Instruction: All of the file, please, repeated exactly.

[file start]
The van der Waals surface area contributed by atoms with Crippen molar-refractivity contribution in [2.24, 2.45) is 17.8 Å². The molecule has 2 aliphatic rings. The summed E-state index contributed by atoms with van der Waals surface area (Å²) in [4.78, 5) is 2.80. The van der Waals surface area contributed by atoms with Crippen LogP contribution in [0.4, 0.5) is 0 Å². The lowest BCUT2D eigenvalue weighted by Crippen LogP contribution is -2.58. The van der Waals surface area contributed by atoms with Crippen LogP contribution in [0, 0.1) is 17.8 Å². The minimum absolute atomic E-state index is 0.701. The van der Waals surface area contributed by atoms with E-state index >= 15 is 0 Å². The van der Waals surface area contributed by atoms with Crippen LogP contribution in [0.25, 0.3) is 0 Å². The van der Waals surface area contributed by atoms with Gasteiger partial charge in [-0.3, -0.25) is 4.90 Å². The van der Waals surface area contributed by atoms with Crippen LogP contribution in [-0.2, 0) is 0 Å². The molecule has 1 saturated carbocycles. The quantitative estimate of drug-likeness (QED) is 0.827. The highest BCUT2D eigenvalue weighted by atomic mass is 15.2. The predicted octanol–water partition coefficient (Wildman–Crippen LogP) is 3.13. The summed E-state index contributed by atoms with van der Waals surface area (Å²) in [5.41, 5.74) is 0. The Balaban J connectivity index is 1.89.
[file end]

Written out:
The van der Waals surface area contributed by atoms with Crippen molar-refractivity contribution in [2.24, 2.45) is 17.8 Å². The molecule has 2 aliphatic rings. The summed E-state index contributed by atoms with van der Waals surface area (Å²) in [4.78, 5) is 2.80. The van der Waals surface area contributed by atoms with Crippen LogP contribution in [0.4, 0.5) is 0 Å². The lowest BCUT2D eigenvalue weighted by Crippen LogP contribution is -2.58. The van der Waals surface area contributed by atoms with Crippen LogP contribution in [0, 0.1) is 17.8 Å². The minimum absolute atomic E-state index is 0.701. The van der Waals surface area contributed by atoms with E-state index >= 15 is 0 Å². The van der Waals surface area contributed by atoms with Crippen LogP contribution in [0.25, 0.3) is 0 Å². The van der Waals surface area contributed by atoms with Gasteiger partial charge in [-0.3, -0.25) is 4.90 Å². The van der Waals surface area contributed by atoms with Crippen LogP contribution in [-0.2, 0) is 0 Å². The molecule has 1 saturated carbocycles. The quantitative estimate of drug-likeness (QED) is 0.827. The highest BCUT2D eigenvalue weighted by atomic mass is 15.2. The predicted octanol–water partition coefficient (Wildman–Crippen LogP) is 3.13. The summed E-state index contributed by atoms with van der Waals surface area (Å²) in [5.41, 5.74) is 0. The Balaban J connectivity index is 1.89.